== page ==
I sigh again and squeeze my right earlobe. I disengage the powered down perkey from my right nipple and reluctantly consign it to the slot labled “valuables.
Various sensors hum and whir. A green light replaces the red. Incongruously, a muffled giggle sounds from behind me. I turn in time to see a narrow a communications screen become opaque.
My skin flushes pink with rage and shame. I snatch up the jumpsuit, plunge into it, slap the velcro closures shut and fling open the entrance hatch. The heavy hatch crashes against a shock absorber. I storm into the open chamber.
“Hey, take it easy on the equipment.” A plump man with dark brown skin and thinning hair motions to me from a desk cubicle to my right.
I turn on him, “Is it part of entrance security procedure to allow the local pervert a look at incoming employees?”
“What are you talking about?”
I take a deep breath. “Someone was getting an eyeful through a communications screen while I was standing around in my birthday suit.”
The crewman spreads his hands. “Damn. Sorry about that. This kind of thing hasn’t happened before.”
I snarl, “You liar.”
He looks down. “You can file a formal complaint if you wish.”
I consider this. I’m ten minutes into the most important job of my career, a job I underwent extensive auditions and screening to acquire. Should I embark on a sexual harassment proceeding?
I should, but I say, “Tell me where my quarters are.”
My quarters are about as bleak as I expected them to be. The personal cubicle is meter high, a meter wide and three meters long. It was designed for sleeping and electronic hibernation. Music videos, vid-games, movies, performance pieces—the entire range of vicarious entertainments is available to me along with appropriate drugs. I’m out of luck if I want to throw a cocktail party. I decide that I need to practice.
Rehearsal room 440-2 is surprisingly pleasant. High cream-colored walls glow with pale, golden light. The simulated oak chairs and music stands pick up the gold and deepen it. A bronze statue of a young girl playing a violin breaks the light into graceful curves. She seems to float above the room’s entrance, held aloft by an impossibly narrow arc of clear crystal.
So much for the good news. I look glumly down at the stark gray neck of an electronic cello. I have spent half an hour adjusting its specs to those of my real cello back on Earth. It’s very close now, almost exactly the same. Almost.
There’s not a sliver of real wood in the beast. I can close my eyes and shut out the plastic and the dials, but it doesn’t vibrate through my shoulder, hum through my heart, as my real instrument does.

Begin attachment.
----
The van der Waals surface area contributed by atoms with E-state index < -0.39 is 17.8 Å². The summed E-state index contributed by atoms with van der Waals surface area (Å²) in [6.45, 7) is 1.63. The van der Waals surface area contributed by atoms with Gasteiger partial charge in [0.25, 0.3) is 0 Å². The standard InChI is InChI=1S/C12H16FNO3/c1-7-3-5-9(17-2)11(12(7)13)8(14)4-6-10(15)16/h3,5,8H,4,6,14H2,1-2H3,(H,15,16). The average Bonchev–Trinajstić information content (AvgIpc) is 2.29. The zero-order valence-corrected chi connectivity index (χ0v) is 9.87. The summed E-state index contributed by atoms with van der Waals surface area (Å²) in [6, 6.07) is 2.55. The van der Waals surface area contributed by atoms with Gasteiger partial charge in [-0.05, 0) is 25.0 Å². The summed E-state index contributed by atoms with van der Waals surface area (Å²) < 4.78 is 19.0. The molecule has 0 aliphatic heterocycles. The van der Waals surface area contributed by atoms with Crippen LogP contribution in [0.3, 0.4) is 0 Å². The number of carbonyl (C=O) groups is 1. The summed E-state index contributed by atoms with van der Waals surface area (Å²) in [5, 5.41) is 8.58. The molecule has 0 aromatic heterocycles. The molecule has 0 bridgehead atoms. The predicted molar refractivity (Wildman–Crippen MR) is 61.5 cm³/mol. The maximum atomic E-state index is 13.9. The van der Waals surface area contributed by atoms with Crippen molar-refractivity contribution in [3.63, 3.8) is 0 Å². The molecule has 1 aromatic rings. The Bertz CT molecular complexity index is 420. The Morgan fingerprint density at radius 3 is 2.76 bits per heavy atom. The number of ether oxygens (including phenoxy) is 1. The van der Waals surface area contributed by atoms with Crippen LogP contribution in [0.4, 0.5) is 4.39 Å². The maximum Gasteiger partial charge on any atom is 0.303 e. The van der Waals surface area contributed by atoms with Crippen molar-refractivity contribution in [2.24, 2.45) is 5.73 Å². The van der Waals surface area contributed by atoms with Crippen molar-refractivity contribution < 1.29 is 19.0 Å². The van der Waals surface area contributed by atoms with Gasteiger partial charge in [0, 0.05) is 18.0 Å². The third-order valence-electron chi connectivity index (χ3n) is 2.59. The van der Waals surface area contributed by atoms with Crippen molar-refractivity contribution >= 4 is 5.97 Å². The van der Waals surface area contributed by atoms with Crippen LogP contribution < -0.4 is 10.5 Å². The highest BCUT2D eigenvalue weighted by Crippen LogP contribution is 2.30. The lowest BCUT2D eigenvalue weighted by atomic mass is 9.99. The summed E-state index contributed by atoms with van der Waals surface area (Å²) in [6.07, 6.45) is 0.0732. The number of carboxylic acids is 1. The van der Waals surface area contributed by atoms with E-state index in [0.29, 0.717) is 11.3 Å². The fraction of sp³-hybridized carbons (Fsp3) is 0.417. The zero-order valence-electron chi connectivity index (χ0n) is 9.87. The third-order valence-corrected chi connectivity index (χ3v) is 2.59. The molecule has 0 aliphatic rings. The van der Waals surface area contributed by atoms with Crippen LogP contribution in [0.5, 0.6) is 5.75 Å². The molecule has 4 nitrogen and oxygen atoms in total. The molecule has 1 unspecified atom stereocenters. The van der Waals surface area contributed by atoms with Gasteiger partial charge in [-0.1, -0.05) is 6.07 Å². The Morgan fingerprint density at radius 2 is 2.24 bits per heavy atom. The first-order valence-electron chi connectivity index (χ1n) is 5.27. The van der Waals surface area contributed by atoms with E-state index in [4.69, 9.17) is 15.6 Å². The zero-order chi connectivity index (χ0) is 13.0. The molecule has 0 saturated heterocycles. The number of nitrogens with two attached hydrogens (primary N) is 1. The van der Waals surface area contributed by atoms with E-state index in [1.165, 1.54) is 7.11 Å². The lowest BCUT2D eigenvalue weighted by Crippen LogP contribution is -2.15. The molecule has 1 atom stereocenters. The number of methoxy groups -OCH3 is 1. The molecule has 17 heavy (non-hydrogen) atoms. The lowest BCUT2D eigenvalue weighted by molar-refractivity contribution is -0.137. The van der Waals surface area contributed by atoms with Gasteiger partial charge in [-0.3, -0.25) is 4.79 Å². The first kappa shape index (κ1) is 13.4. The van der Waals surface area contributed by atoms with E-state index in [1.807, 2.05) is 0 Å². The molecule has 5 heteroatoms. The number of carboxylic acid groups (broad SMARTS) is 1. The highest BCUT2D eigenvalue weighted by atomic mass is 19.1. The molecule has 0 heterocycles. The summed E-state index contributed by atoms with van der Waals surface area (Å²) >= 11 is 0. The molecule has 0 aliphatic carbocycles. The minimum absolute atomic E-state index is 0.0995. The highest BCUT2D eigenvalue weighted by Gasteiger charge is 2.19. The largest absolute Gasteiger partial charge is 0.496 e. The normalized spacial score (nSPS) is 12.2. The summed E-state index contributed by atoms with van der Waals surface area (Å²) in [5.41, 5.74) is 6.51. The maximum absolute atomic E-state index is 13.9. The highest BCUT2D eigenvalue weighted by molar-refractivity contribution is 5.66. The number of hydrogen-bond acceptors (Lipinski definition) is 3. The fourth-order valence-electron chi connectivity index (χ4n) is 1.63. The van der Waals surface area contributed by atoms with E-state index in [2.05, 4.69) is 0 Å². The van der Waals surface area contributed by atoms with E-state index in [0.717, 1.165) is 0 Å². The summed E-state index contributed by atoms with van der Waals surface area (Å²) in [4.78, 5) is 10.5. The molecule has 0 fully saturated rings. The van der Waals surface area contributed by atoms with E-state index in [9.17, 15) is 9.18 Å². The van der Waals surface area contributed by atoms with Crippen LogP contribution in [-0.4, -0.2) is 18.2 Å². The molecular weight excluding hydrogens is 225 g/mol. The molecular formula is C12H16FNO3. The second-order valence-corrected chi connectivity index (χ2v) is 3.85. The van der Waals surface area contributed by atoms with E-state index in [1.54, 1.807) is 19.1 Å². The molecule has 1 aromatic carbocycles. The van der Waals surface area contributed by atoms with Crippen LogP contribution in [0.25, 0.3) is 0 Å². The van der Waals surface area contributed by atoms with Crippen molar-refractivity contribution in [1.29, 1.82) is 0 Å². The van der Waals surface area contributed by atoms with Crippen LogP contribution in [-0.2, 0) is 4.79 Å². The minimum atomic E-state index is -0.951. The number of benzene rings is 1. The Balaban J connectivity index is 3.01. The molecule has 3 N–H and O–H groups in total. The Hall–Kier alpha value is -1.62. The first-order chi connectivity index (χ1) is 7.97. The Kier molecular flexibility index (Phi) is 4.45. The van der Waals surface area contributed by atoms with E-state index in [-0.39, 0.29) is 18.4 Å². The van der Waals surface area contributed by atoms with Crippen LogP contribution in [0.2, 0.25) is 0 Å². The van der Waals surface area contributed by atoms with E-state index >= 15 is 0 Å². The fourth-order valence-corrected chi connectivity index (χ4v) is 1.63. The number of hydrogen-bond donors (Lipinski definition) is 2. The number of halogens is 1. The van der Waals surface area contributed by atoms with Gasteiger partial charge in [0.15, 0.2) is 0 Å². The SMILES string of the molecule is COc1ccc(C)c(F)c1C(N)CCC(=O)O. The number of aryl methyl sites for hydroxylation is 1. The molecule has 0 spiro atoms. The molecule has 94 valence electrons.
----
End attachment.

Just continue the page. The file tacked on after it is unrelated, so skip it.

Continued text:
I launch into Bach, the Courante from Suite No.6 in D. My fingers feel wooden at first. Then the flow of the notes takes me. The instrument, plastic and fiberglass though it is, takes life from the music. I reach the final notes and let my bow rest on the strings for just a moment after the sound fades.
A voice behind me says, “Not too shabby, especially since you’re just off the boat.”
I look over my shoulder. A cheerful young woman smiles “I’m Kelly. I work here too.” She holds out her hand.
I take it. “I’m Dru.”
Kelly squeezes my hand lightly and releases it. “How do you like the fake instrument?”
I shrug. “It’s not that bad. I’ve done studio work with enhanced instruments before. I’ve never worked with holograms, though. They’re strange! I’m a little worried about the concerts.
Kelly shakes her head. “You get used to it. I’m a violinist. If I squint a little, I can pretend the hologram is a real Strad, not just a paradigm. Are you going to play some more?”
“Sure. Would you like more Bach?”
“Okay by me.”
I continue with the Sarabande from the Suite in D, my favorite movement. Bach generates intensity and I easily plunge into the total concentration this music requires. As my last note ripples into silence, an excited shout sounds from behind me.
“Bravo! Bravissimo! That was well played!”
I turn and see a small man with his hands clasped before him as if they were frozen while applauding. His hair is light, frizzy and long. His nose, too, is long. He’s dressed in 18th Century costume, a pale blue satin suit and linen shirt with lace at cuffs and neck. He is young and looks somehow familiar.